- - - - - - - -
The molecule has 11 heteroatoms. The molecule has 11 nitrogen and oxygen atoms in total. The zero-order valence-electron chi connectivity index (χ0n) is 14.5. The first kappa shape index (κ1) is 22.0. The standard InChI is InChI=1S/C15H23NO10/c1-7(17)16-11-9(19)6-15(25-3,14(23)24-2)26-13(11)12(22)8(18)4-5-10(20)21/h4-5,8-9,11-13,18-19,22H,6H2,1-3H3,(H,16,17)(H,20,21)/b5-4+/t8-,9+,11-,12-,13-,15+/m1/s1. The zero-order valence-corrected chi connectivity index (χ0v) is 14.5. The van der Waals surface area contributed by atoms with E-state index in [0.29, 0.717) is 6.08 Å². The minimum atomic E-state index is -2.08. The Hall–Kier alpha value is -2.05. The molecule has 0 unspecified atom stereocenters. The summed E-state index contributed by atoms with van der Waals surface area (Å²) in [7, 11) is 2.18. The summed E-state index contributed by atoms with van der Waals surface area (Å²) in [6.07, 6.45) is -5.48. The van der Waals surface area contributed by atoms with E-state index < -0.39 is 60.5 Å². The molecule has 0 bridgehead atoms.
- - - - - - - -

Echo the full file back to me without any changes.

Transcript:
The molecule has 11 heteroatoms. The molecule has 11 nitrogen and oxygen atoms in total. The zero-order valence-electron chi connectivity index (χ0n) is 14.5. The first kappa shape index (κ1) is 22.0. The standard InChI is InChI=1S/C15H23NO10/c1-7(17)16-11-9(19)6-15(25-3,14(23)24-2)26-13(11)12(22)8(18)4-5-10(20)21/h4-5,8-9,11-13,18-19,22H,6H2,1-3H3,(H,16,17)(H,20,21)/b5-4+/t8-,9+,11-,12-,13-,15+/m1/s1. The zero-order valence-corrected chi connectivity index (χ0v) is 14.5. The van der Waals surface area contributed by atoms with E-state index in [0.29, 0.717) is 6.08 Å². The minimum atomic E-state index is -2.08. The Hall–Kier alpha value is -2.05. The molecule has 0 unspecified atom stereocenters. The summed E-state index contributed by atoms with van der Waals surface area (Å²) in [7, 11) is 2.18. The summed E-state index contributed by atoms with van der Waals surface area (Å²) in [6.07, 6.45) is -5.48. The van der Waals surface area contributed by atoms with E-state index < -0.39 is 60.5 Å². The molecule has 0 bridgehead atoms.